Office Tour

One of the most important things you should have on your checklist for new employee orientation is an office tour. During the tour, introduce your new hires to the different departments in the organization, especially those they will be working with closely.

Afterward, show them other areas that they’ll need to know, such as:

  • Kitchen/cafeteria
  • Meeting rooms
  • Fitness center
  • Break room
  • IT department
  • HR department

And don’t forget the bathrooms! Everyone needs to know where those are, after all.

TIP: If your staff are working remotely, that’s fine too. Consider a shorter, more fun tour so that they still feel like they’re part of the company even if they can’t be physically present. The human factor can be super important here. It’s easy to forget that we’re all people at the other ends of our screens and keyboards, so make sure to put some faces to some names.

Human Resources

Okay! Back to the essentials. In addition to a tour, new hires should have a meeting with the human resources department on their first day at work. During this meeting, they should discuss company culture, policies, benefits, and procedures. The new employees should also be guided through the signing of mandatory forms, such as the I-9. This can be an important time for ensuring that your new hires fill out everything and get it back in a timely fashion. If your new hires are remote, consider doing a screen share and walking them through some of the more complicated forms step by step.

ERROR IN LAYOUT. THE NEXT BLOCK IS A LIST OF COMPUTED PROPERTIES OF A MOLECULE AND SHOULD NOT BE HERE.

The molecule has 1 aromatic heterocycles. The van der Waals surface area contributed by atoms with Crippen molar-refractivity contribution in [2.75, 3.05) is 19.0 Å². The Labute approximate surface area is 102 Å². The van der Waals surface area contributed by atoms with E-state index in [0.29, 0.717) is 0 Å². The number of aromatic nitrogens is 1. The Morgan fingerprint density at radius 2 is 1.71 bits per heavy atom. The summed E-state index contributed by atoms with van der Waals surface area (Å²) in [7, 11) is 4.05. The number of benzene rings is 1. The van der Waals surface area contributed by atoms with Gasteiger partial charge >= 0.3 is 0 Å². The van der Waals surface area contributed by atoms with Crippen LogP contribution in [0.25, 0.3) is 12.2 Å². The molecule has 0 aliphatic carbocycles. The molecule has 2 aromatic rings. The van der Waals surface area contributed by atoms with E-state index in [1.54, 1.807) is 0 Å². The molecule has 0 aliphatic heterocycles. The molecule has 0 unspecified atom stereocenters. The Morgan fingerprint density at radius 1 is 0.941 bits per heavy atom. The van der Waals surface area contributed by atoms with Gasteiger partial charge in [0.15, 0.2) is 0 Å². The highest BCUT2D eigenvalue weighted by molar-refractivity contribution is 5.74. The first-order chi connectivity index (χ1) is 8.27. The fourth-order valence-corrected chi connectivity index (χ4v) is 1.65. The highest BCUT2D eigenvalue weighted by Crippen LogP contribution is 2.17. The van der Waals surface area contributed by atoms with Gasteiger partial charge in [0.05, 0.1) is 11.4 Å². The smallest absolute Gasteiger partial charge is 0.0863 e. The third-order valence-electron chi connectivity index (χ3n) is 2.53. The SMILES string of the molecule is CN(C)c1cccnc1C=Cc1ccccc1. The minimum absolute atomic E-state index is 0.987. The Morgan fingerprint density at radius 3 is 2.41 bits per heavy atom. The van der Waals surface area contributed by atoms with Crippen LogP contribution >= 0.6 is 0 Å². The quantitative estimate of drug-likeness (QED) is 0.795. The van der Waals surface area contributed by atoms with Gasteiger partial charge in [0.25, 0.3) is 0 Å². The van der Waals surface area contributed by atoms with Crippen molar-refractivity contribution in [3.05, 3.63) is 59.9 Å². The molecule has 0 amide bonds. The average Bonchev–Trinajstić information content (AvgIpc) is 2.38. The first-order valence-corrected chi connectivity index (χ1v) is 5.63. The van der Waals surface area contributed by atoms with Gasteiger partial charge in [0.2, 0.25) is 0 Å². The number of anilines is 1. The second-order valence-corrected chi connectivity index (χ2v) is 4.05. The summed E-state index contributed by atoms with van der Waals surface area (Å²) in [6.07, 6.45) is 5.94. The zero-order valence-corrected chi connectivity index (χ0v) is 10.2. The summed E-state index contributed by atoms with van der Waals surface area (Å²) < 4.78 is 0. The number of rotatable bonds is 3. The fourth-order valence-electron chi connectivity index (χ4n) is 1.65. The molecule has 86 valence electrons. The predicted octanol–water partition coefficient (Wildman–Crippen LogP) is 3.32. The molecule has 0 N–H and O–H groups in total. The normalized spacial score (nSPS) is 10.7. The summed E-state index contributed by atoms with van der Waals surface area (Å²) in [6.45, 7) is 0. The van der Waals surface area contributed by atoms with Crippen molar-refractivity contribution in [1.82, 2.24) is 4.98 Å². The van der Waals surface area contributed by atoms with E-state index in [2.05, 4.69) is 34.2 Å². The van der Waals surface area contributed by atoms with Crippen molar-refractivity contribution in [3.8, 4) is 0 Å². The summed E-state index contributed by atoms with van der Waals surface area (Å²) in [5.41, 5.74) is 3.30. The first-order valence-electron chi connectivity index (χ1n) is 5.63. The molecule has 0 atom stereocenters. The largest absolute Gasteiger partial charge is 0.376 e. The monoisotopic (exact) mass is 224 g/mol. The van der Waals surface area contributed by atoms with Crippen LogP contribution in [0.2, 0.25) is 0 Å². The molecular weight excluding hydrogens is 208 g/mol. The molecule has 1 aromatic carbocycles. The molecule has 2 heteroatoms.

Most HR personnel will already have a pretty good grasp of what they need to share with new hires, but below is an overview, just so everyone else knows what to expect:

Company procedures

  • How to request leave (medical, vacation, etc.)
  • How to access and exit the building (unless remote)
  • Where to park, rules on security badges, etc.
  • How to order for items they need to complete their job tasks
  • Emergency procedures

Company policies and standards

  • Smoking policy
  • Health and safety policy
  • Confidentiality agreement
  • Non-compete agreement
  • Harassment policies
  • Absenteeism
  • Car and driving policies

Company benefits

  • Insurance plans (health, life, disability, etc.)
  • Employee wellness benefits (including mental well-being)

Forms

  • Direct deposit form
  • I-9 form (check out our article on E-Verify, which supports the I-9 and makes it easier to stay compliant)
  • Tax forms
  • Background screening forms
  • Employment contracts